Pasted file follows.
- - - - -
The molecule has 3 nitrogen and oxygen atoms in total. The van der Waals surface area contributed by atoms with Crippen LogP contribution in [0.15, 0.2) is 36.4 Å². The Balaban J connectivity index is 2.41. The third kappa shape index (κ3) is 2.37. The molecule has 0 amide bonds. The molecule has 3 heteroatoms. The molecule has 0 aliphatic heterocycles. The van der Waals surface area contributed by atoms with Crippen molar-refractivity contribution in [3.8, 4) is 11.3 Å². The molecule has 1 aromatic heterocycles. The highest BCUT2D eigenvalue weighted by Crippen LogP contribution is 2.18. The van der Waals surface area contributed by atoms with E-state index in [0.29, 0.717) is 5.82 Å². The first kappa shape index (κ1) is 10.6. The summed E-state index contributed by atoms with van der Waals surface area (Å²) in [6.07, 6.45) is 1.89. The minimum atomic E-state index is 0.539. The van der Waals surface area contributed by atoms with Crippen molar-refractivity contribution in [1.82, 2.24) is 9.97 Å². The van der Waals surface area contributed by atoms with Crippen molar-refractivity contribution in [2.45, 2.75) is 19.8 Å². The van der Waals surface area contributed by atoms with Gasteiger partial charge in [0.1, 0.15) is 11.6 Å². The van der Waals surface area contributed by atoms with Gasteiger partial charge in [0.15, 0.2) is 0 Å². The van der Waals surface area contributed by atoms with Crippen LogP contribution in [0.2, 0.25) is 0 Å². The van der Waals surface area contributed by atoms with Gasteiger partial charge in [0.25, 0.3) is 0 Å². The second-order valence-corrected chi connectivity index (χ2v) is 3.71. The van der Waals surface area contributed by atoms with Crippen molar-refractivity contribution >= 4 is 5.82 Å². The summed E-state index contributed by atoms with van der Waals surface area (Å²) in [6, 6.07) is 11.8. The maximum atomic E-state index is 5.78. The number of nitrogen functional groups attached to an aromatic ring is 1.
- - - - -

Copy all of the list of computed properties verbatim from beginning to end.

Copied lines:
The molecule has 3 nitrogen and oxygen atoms in total. The van der Waals surface area contributed by atoms with Crippen LogP contribution in [0.15, 0.2) is 36.4 Å². The Balaban J connectivity index is 2.41. The third kappa shape index (κ3) is 2.37. The molecule has 0 amide bonds. The molecule has 3 heteroatoms. The molecule has 0 aliphatic heterocycles. The van der Waals surface area contributed by atoms with Crippen molar-refractivity contribution in [3.8, 4) is 11.3 Å². The molecule has 1 aromatic heterocycles. The highest BCUT2D eigenvalue weighted by Crippen LogP contribution is 2.18. The van der Waals surface area contributed by atoms with E-state index in [0.29, 0.717) is 5.82 Å². The first kappa shape index (κ1) is 10.6. The summed E-state index contributed by atoms with van der Waals surface area (Å²) in [6.07, 6.45) is 1.89. The minimum atomic E-state index is 0.539. The van der Waals surface area contributed by atoms with Crippen molar-refractivity contribution in [1.82, 2.24) is 9.97 Å². The van der Waals surface area contributed by atoms with Crippen molar-refractivity contribution in [2.45, 2.75) is 19.8 Å². The van der Waals surface area contributed by atoms with Gasteiger partial charge in [0.1, 0.15) is 11.6 Å². The van der Waals surface area contributed by atoms with Gasteiger partial charge in [0.15, 0.2) is 0 Å². The van der Waals surface area contributed by atoms with Crippen LogP contribution in [0.2, 0.25) is 0 Å². The van der Waals surface area contributed by atoms with Gasteiger partial charge in [0.25, 0.3) is 0 Å². The second-order valence-corrected chi connectivity index (χ2v) is 3.71. The van der Waals surface area contributed by atoms with Crippen molar-refractivity contribution >= 4 is 5.82 Å². The summed E-state index contributed by atoms with van der Waals surface area (Å²) in [6, 6.07) is 11.8. The maximum atomic E-state index is 5.78. The number of nitrogen functional groups attached to an aromatic ring is 1.